Phoenix held its own among top tech markets in North during this year’s first half, sustained by the Valley’s growth in both tech employment and office lease rates, according to CBRE’s annual Tech-30 report.
Phoenix’s 8.4 percent growth in tech jobs in 2020 and 2021 helped the market continue to post positive office-rent growth of 4.1 percent over the past two years. Phoenix registered slightly negative net absorption in that timeframe, which followed national trends. Net absorption, a proxy for office demand, measures the net amount of space newly occupied against that newly vacated.
READ ALSO: 25 tech startups to watch in Metro Phoenix
Tempe, the Valley’s leading tech submarket, ranked 10th in office-rent growth (6 percent). The city’s proximity to Arizona State University and limited office availability have helped the submarket outperform the overall market.
“Tempe is being affected by two significant trends. The new demand for office space is still very strong. At the same time, sublease availability is reaching all-time highs,” said CBRE’s Executive Vice President Kevin Calihan. “High-quality space is still in demand, but the market is very competitive as over two million sq. ft. of newly developed space and sublease space has come on the market in the past 12 months. The trendlines indicate that supply will outpace demand over the next 12 months. We don’t know how much excess supply there will be.”
The 11th annual edition of CBRE’s Tech-30 report outlines how the tech industry’s share of U.S. office-leasing activity slipped in the first half of this year into a tie with two other major industries, underscoring that the tech industry’s often-unmatched impact on the office market has receded a bit this year.
Still, tech is tied with Finance & Insurance and with Professional & Business Services for the largest share of office leasing activity in this year’s first half at roughly 16 percent apiece. For tech, that’s a decrease from a leading 21 percent share in 2021. The last time tech’s share was lower than its current level was in 2017, when it was 17 percent. Much of the industry’s reduced momentum this year can be attributed to a pullback in leasing this year by large tech companies.
The Tech-30 report measures the industry’s impact on office demand and rents in the 30 leading tech markets in the U.S. and Canada, as well as select tech-heavy submarkets. CBRE’s analysis found that, over the past two years, more than two thirds of the top 30 North American tech markets registered office-rent growth. Seven of those increased by double-digit percentages.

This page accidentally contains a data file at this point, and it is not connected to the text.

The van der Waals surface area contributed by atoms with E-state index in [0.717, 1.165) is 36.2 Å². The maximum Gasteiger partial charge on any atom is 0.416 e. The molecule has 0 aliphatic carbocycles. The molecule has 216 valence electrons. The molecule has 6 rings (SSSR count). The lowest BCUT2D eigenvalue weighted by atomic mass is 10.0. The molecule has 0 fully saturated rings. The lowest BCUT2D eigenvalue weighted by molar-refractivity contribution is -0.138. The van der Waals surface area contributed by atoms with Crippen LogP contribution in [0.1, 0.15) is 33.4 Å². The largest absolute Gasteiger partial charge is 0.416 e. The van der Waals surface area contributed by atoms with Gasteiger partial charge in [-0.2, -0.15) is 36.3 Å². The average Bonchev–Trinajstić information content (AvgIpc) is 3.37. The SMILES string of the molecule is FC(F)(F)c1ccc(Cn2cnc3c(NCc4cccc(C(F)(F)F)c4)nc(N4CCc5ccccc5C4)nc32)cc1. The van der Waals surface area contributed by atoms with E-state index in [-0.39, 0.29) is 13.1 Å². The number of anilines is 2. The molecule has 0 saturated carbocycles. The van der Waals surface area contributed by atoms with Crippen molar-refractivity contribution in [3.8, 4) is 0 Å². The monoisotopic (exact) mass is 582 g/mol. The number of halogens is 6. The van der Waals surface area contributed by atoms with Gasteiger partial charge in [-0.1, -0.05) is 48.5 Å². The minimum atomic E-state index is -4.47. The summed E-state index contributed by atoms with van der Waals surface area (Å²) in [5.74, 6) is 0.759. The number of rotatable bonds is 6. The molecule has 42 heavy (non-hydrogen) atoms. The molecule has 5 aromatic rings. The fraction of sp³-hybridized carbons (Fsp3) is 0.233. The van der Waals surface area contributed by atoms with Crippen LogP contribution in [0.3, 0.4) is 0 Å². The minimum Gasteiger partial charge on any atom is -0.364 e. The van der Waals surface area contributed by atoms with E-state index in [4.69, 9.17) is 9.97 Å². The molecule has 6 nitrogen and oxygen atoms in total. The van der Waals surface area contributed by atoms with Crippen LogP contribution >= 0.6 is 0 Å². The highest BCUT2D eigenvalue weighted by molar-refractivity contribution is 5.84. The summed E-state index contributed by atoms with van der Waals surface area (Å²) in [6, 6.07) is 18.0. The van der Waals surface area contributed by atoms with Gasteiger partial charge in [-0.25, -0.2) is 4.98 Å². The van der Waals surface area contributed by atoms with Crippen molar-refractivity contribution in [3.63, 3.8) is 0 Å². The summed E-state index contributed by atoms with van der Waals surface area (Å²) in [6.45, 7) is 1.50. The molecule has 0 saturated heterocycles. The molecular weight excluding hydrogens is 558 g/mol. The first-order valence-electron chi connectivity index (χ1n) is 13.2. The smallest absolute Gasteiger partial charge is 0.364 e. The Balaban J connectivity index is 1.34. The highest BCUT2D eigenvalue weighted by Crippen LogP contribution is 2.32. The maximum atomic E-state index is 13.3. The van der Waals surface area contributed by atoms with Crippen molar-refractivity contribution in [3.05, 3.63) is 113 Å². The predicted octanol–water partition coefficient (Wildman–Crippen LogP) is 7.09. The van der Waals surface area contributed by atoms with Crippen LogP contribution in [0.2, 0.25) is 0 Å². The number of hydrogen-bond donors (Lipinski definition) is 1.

In that span, several tech markets registered positive net absorption, meaning companies in those markets moved into more space than they vacated. Six Tech-30 markets exceeded that threshold: Silicon Valley, Raleigh-Durham, Nashville, Vancouver, Austin and Salt Lake City. So did seven tech submarkets: Nashville’s Central Business District, Vancouver’s Broadway Corridor, Portland suburb Hillsboro, Raleigh-Durham’s RTP/I-40 Corridor, Oakland/East End in Pittsburgh, Salt Lake City’s South Valley and Midtown Atlanta.
Meanwhile, U.S. tech job growth slowed to a 2.1 percent year-over-year gain in this year’s first half from a 4.5 percent pace in last year’s second half. Hiring momentum persists in many markets, including a dozen top U.S. and Canadian tech hubs that registered double-digit percentage gains in tech employment in 2020 and 2021, led by Vancouver, Toronto, Austin, Seattle and Montreal.
Phoenix’s tech workforce of 125,606 people amounts to 10.6 percent of all office-using positions in the Valley. Another growth driver: Tech companies claimed nearly half of the $477 million in venture capital funding awarded to Phoenix-area companies in this year’s first half.
“Most startup companies are back in the office,” said CBRE’s Sales Assistant Tim Kempton. “These are generally smaller teams that prefer working in person. It is because of a collaborative culture and their desire to grow rapidly.”
Sublease Space Rises Nationally
Office space available for sublease in the Tech-30 markets increased 4.9 percent to 142 million sq. ft. in this year’s second quarter from a year earlier, the highest total since CBRE started tracking the figures in 2012. Tech companies account for 20 percent of that total. Leases on nearly half of that tech-industry sublease space are scheduled to expire by 2025, reverting to the building owners.
Leading tech submarkets, which often are located near universities, often feature rising rents, scant vacancy and high-quality office space. CBRE has found that office lease rates in leading tech submarkets carry a 10.5 percent premium, on average, to rates for their cities as a whole as of this year’s second quarter. Those with the largest premiums are East Cambridge in Boston (87 percent), Santa Monica near Los Angeles (59 percent), Philadelphia’s University City (56 percent) and Palo Alto in Silicon Valley (50 percent). Tech submarkets also tend to generate some of the strongest rent gains in their cities.
CBRE’s report also identifies markets well positioned for resiliency and continued growth based on tech job growth and momentum, office market performance and demand recovery. Those include Vancouver, Silicon Valley, San Diego, Boston and Raleigh-Durham.
To read the Tech-30 report, click here.